We all like to do our bit for the planet: recycling, taking the bike instead of the car. Eating organic. But does it need to stop when we go on holiday? Aoife Mullen gets to grips with green travel
For travellers, green is definitely the new black. Just ask the International Ecotourism Society: green, environmentally friendly holidays have been on the rise worldwide since the 1990s.
So what is an eco-holiday?
Clean Break authors Richard Hammond and Jeremy Smith sum it up. “Essentially it's about minimising your environmental impact – on your journey and at your destination – by choosing carefully how you travel and the nature of the place you choose to stay at.”
You’ll be glad to know that minimising your environmental impact doesn’t mean minimising your enjoyment. Ask any eco-tourist and they’ll tell you that green travel is great travel.
This is the earthy way to get closer to the landscape and the locals who live in that landscape. It’s a way to explore untouched wildlife areas and indulge in utterly untouched organic produce.
So you’re going green, but where are you going? We have a suggestion.
From the eco-friendly trails along the lakes of Fermanagh to the rare wildlife roaming freely in Killarney National Park, you’ll soon discover Ireland doesn’t just look green. Ireland is green.
Explore the landscape
Going on a green holiday doesn’t necessarily mean hemp clothes and wheat smoothies. It can be as simple as cutting down your carbon footprint by taking an eco-friendly walking tour.
From the wild west to the Blackstairs Mountains, eco-tours educate walkers about the landscape and how to reduce your impact on the environment. When your environment is the wilderness of Connemara or the Glens of Antrim, you’re bound to take notice.
There are few places in Ireland, or Europe, more organic than the Burren in County Clare. Manager of the visitor centre there, Frances Connole, says “Visitors can take guided tours of sensitive areas of the Burren to minimise the damage and negative impact to the naturalness of the Burren.”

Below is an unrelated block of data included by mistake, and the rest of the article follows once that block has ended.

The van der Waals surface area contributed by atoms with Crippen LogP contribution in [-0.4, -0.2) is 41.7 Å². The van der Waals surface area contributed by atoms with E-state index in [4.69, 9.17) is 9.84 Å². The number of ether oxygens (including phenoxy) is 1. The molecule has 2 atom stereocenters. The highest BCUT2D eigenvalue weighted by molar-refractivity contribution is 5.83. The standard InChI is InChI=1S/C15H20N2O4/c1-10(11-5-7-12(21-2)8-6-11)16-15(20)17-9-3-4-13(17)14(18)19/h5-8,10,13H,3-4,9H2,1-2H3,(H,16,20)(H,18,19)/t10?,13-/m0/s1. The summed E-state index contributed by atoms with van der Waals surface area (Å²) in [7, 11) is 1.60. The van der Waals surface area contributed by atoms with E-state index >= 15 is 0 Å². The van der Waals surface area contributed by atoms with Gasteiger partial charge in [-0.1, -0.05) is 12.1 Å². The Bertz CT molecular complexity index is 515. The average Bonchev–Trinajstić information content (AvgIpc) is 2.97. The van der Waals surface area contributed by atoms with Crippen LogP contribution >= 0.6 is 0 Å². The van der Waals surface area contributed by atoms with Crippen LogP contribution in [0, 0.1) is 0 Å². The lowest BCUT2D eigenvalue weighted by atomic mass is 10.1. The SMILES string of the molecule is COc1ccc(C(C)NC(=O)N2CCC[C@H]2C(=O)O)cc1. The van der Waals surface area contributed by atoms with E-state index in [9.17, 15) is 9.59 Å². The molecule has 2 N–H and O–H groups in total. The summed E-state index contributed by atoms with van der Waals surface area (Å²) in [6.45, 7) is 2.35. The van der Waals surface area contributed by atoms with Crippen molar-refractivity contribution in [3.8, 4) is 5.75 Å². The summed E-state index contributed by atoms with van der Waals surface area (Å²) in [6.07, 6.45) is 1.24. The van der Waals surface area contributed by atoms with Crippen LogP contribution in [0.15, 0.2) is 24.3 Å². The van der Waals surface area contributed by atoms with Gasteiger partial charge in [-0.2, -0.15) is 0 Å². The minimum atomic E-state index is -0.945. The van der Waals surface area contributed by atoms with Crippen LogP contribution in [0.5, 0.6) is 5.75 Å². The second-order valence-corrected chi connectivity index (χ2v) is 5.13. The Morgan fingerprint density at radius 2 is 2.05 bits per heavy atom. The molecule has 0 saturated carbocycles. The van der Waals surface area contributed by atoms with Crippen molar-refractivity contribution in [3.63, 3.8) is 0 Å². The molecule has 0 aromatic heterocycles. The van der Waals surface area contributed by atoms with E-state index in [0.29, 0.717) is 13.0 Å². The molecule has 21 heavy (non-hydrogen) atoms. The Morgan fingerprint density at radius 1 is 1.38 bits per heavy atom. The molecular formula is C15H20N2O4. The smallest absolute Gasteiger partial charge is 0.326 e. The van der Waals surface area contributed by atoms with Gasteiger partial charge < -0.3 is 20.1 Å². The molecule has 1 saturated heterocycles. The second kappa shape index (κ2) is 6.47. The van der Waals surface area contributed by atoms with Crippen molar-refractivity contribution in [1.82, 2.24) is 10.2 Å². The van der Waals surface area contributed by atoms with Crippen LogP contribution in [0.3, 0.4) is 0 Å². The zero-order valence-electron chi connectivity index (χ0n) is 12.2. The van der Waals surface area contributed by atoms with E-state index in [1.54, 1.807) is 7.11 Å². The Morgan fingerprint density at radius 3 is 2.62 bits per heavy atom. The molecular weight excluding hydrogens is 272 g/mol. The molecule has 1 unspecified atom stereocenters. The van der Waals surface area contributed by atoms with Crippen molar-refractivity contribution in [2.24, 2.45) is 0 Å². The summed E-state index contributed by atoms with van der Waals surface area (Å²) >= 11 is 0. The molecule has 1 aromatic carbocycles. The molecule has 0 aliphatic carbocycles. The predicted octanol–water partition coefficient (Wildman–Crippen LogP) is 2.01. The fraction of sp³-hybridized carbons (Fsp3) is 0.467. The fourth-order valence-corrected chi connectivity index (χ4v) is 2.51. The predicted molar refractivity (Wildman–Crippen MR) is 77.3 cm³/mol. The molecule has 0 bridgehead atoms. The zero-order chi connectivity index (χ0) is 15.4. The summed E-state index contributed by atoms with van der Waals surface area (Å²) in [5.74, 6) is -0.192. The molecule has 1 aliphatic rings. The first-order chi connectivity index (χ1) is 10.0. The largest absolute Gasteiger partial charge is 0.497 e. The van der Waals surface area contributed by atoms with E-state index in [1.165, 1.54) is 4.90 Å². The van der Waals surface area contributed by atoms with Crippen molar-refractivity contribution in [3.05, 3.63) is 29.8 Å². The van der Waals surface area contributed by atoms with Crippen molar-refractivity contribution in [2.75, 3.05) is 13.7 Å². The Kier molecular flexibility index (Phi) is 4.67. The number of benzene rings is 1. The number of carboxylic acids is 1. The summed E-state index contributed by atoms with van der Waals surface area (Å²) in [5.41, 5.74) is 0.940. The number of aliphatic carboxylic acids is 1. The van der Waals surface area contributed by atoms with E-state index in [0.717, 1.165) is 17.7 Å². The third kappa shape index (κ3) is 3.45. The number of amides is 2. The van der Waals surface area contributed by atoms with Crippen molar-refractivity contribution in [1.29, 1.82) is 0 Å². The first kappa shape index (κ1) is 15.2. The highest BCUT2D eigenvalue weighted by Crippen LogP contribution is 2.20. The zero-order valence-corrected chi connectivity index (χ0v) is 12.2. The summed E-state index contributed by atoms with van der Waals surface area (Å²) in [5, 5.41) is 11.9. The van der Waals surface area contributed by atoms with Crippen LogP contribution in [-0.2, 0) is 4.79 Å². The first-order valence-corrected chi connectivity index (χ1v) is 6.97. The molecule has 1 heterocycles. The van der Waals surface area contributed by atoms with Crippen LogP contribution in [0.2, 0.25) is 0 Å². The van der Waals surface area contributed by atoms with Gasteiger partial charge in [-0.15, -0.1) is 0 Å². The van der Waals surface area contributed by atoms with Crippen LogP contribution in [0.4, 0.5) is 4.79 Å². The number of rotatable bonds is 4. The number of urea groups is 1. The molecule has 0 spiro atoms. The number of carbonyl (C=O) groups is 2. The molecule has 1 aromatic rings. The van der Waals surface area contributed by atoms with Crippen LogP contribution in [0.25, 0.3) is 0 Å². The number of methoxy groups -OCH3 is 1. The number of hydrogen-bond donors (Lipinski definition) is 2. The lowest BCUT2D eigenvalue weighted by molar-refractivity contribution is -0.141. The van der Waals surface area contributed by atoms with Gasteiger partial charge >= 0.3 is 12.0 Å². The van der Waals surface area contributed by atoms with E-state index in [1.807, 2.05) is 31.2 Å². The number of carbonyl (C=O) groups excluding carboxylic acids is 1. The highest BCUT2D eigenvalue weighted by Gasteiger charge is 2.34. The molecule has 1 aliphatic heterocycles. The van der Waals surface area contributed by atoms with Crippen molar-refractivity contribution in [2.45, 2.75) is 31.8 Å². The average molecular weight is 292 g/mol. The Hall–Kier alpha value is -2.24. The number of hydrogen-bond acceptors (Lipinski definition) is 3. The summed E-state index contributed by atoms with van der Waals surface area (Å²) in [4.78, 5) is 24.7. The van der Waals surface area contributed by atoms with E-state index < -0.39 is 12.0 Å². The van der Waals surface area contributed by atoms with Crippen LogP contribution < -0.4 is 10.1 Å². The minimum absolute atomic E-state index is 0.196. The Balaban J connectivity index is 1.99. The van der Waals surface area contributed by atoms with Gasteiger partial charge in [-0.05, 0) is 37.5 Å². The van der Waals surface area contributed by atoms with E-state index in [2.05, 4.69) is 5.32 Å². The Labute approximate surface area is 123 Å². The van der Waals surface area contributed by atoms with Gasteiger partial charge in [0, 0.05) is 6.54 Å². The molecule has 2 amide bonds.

Even in busy cities it’s easy to go green. Join a city walking tour and you're automatically an eco-traveller. The same goes for Belfast City Bike Tours, Dublin City Bike Tours and cycling in the Phoenix Park. Jason Morrissey of Kilkenny Cycling Tours believes biking is the eco-friendly way of getting to see the hidden gems of a new town.
But eco-tourism isn’t just about modes of transport. Eco-friendly areas such as the Great Western Greenway in the West of Ireland have eco-friendly tourism attractions, such as the Ceide Fields and National Park.
Swing inland and you’re on the wonderfully named Kingfisher Trail. Straddling the counties of Cavan, Donegal, Letrim, Roscommon, Monaghan and Fermanagh, the route is an organic highway buzzing with Ireland’s wildlife.
The green scene is making a culinary impact, too. Restaurants such as Ely Bar and Brasserie in Dublin source beef from their family farm in the Burren. Read through the menu of The Green Room in Belfast and you'll spot treats like Carlingford crab and Fermanagh Pork Belly.
Sleep and save
To take your eco trip to the next level, how about some green accommodation? Bellinter House in County Meath uses underground heat for its swimming pool, while Delphi Mountain Resort in Mayo is the first adventure centre in Ireland to win the ECO-centre award. The hosts at Glenribbeen Lodge in Waterford take a ‘holistic approach’ to accommodation, with solar panels and a windmill used to provide heat and light.
New green travel ideas keep coming. Woofing (working on organic farms for free) doesn’t just help the environment, it also helps the locals. Visitors to Kildare’s Burtown House, for example, help maintain the gardens and farms during the day and in return, you get to stay and eat for free.
And when your green holiday is all over, your conscience won’t just be clean. It’ll be green clean.